In a wide-ranging debate in the Lords about philanthropy on Thursday, crossbencher Lord Janvrin said the government needed to change the public’s attitudes to giving.
"Now is the time for government, business, charities and the media to make a concerted effort to change attitudes to philanthropy at every level so that it is seen as part of life," he said.
"That general message can be reinforced by looking at new ways in which donors can be recognised - for example, through the honours system, which is obviously a very sensitive area, although philanthropists have rightly been recognised in that way in the past."
Many peers argued that giving should be more tax-effective. Crossbencher Lord Fellowes called for more tax incentives for corporate support and charity in all its forms.
Others said a new generation of philanthropists wanted to be more involved in the results of their giving.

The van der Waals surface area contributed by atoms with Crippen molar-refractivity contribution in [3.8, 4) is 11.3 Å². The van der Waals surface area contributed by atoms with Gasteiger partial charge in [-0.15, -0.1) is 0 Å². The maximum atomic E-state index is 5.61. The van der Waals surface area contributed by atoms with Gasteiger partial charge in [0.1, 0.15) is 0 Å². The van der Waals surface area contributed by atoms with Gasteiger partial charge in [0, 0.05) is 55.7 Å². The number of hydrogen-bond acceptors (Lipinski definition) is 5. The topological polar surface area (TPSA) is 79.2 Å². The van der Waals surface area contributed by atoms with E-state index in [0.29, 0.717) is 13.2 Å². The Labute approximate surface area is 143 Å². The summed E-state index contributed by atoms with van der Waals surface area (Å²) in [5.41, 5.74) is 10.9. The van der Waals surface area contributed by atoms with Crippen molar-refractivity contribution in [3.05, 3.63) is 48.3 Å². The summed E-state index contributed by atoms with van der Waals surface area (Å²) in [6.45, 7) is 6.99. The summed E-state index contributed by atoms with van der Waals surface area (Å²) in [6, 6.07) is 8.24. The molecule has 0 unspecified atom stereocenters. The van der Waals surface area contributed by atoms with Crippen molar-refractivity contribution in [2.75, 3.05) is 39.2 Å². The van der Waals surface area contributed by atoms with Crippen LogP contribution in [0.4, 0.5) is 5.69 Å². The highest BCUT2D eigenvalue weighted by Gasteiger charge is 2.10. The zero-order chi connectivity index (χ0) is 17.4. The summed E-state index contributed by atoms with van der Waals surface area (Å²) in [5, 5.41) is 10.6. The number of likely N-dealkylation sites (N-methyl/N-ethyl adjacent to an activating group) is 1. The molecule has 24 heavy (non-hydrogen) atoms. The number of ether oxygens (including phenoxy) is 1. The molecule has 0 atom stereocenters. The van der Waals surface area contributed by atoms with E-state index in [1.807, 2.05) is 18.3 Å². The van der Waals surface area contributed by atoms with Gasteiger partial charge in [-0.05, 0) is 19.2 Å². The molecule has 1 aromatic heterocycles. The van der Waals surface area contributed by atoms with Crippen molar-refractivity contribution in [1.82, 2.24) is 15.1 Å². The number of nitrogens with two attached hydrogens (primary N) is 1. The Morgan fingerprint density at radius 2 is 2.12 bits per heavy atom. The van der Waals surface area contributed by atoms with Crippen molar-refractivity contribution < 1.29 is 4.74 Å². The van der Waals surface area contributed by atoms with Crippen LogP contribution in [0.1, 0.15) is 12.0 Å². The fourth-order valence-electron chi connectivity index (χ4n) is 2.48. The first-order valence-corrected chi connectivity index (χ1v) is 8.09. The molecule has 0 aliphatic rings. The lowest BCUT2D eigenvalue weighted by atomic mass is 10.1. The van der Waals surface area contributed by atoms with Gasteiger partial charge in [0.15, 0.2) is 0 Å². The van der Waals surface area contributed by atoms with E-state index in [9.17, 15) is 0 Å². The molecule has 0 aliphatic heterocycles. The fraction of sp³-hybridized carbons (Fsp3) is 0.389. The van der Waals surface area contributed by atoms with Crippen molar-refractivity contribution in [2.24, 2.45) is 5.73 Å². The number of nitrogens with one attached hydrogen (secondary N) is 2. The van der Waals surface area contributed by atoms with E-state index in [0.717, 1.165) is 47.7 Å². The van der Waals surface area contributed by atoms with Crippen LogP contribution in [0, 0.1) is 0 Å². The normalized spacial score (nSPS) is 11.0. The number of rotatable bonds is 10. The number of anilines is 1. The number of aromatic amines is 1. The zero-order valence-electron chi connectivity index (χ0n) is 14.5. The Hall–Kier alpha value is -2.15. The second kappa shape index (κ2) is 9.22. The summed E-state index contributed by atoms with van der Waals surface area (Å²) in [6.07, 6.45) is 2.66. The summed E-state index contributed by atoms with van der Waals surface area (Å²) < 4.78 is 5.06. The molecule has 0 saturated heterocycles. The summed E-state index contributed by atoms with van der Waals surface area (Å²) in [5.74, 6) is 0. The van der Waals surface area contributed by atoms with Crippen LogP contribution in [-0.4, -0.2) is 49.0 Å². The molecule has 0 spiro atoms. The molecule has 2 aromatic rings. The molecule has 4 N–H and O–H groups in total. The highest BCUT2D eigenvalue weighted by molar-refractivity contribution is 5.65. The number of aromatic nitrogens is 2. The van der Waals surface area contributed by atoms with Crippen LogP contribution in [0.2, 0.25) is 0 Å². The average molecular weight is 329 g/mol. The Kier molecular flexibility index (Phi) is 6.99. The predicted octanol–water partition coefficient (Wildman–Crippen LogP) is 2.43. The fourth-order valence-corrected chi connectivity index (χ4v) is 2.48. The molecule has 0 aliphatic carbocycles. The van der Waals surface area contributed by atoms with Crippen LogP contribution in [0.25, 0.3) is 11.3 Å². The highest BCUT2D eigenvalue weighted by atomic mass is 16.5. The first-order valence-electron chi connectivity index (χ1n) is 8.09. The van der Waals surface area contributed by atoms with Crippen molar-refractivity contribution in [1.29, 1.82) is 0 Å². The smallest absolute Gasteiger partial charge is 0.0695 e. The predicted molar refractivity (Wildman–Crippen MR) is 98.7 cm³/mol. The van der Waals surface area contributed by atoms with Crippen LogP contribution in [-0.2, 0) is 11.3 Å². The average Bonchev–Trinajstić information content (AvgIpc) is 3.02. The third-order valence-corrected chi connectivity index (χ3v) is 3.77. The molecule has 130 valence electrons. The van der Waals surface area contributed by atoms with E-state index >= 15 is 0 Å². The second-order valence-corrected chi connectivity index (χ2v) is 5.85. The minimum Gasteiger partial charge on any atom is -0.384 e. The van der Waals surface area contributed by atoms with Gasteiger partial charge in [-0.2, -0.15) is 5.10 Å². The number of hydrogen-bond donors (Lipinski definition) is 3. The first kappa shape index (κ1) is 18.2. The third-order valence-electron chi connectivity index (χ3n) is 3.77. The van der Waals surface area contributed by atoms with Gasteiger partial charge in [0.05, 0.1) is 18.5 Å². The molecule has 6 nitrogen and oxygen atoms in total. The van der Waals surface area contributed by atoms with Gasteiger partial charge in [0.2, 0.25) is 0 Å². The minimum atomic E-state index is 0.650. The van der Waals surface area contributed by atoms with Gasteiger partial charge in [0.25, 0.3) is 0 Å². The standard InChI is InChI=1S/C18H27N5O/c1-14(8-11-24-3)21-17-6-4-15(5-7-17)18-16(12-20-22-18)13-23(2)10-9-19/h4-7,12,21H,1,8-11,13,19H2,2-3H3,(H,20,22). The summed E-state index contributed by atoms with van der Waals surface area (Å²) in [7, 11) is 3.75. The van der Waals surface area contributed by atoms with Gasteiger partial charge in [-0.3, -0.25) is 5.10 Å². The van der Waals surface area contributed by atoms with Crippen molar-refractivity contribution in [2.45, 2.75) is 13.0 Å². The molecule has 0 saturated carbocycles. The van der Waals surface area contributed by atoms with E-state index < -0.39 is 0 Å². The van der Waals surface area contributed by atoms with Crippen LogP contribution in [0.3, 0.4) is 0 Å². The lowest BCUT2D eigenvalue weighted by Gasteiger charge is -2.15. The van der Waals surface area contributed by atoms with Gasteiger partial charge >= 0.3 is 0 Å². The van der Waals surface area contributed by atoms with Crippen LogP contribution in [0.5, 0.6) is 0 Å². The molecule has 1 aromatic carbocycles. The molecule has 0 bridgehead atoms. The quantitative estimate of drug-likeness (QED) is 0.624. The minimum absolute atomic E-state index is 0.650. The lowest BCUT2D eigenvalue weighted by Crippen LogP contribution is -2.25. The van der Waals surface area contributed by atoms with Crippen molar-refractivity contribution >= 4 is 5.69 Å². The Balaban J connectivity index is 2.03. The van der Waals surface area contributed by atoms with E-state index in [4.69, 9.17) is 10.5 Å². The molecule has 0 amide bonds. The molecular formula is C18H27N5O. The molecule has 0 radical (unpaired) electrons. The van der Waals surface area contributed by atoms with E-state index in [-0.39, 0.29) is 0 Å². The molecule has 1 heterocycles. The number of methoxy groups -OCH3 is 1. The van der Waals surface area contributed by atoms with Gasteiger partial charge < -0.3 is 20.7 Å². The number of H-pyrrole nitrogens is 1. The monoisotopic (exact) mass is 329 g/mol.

"All the evidence I have come across shows that web-confident 30 to 50-year-olds are increasingly disinclined to contribute to a huge, anonymous pool," said Lord Hodgson, a Conservative peer and president of the National Council for Voluntary Organisations. "They want to see how their money is being used and its effect."
The use of technology to engage younger donors was also discussed. Liberal Democrat peer Baroness Barker said charities needed to obtain expertise from the private sector to help develop, for example, smartphone apps to encourage more giving.
Conservative peer Lord Taylor of Holbeach said culture secretary Jeremy Hunt would be announcing a package of measures to boost philanthropy in the coming weeks.
- In an earlier version of this story, Lord Hodgson was described as the former president of the NCVO. He is the current president.